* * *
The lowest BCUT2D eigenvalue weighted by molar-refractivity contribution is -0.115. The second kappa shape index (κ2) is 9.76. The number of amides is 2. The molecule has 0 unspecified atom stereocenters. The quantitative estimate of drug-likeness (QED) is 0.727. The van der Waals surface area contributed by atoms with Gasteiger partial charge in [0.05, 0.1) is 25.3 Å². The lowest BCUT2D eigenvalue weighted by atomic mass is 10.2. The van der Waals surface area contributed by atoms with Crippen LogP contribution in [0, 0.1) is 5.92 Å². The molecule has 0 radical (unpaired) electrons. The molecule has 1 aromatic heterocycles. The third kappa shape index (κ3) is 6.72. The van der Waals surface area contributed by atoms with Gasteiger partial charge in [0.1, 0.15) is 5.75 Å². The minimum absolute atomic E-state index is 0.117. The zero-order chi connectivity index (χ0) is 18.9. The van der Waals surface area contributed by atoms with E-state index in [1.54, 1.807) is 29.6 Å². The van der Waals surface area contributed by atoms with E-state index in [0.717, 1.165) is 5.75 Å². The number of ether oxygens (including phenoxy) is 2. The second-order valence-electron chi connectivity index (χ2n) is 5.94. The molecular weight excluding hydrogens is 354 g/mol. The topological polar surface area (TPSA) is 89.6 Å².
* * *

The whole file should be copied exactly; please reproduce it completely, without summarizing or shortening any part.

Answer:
The lowest BCUT2D eigenvalue weighted by molar-refractivity contribution is -0.115. The second kappa shape index (κ2) is 9.76. The number of amides is 2. The molecule has 0 unspecified atom stereocenters. The quantitative estimate of drug-likeness (QED) is 0.727. The van der Waals surface area contributed by atoms with Gasteiger partial charge in [0.05, 0.1) is 25.3 Å². The lowest BCUT2D eigenvalue weighted by atomic mass is 10.2. The van der Waals surface area contributed by atoms with Crippen LogP contribution in [0, 0.1) is 5.92 Å². The molecule has 0 radical (unpaired) electrons. The molecule has 1 aromatic heterocycles. The third kappa shape index (κ3) is 6.72. The van der Waals surface area contributed by atoms with Gasteiger partial charge in [0.1, 0.15) is 5.75 Å². The minimum absolute atomic E-state index is 0.117. The zero-order chi connectivity index (χ0) is 18.9. The van der Waals surface area contributed by atoms with E-state index in [1.54, 1.807) is 29.6 Å². The van der Waals surface area contributed by atoms with E-state index in [0.717, 1.165) is 5.75 Å². The number of ether oxygens (including phenoxy) is 2. The second-order valence-electron chi connectivity index (χ2n) is 5.94. The molecular weight excluding hydrogens is 354 g/mol. The topological polar surface area (TPSA) is 89.6 Å².